• Do you agree? Will people ever publish the e-mails of famous authors to read their prose?
  • Do you think that because e-mails seem less permanent and arrive instantaneously, they are rushed and the words don't matter as much?

This is my third blogging portfolio for History and Future of the Book (EL336). It is a class at Seton Hill University. It has covered the topics of oral and manuscript culture, pre-literate society and literate society, as well as digital culture.

All of my blog entries fall under the category of Coverage because they all include a direct quote from the reading, identify the source, and link to the course website. All of my blog entries also fall under the category of Timeliness because they all occur 24 hours before class.

Coverage and Timeliness:




Doctorow (82-206)


"You friend here tells me your systems have been offline for more than a month. It sure would've been better if you'd come in to see me when it started up." (p. 124) Doctorow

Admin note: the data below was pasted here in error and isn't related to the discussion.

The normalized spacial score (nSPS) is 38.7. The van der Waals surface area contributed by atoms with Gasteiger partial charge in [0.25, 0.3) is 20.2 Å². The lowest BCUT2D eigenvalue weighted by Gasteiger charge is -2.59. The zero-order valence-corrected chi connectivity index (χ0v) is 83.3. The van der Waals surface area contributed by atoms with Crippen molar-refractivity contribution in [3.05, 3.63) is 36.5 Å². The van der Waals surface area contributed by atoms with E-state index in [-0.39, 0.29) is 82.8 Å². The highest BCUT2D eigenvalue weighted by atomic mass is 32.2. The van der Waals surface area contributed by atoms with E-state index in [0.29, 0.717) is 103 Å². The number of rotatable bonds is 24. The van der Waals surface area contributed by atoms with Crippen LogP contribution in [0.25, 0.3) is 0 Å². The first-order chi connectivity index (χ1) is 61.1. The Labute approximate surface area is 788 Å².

Instead of being concerned with how much information we can access from our hand, the characters of Down and Out in the Magic Kingdom access them via their brains. It may seem unnatural, but all technology does at first. Are they more human or more machine?

Doctorow (1-81)


"By measuring the thing that money really represented - your personal capital with your friends and neighbors - you more accurately gauged your success." - (p. 14) Doctorow

Whuffie sounds like Facebook. What happens if no one likes you or you run out of Whuffie points? I guess unpopular people must be the hobos of the world. This is sci-fi on crack.

Kirschenbaum (Finish)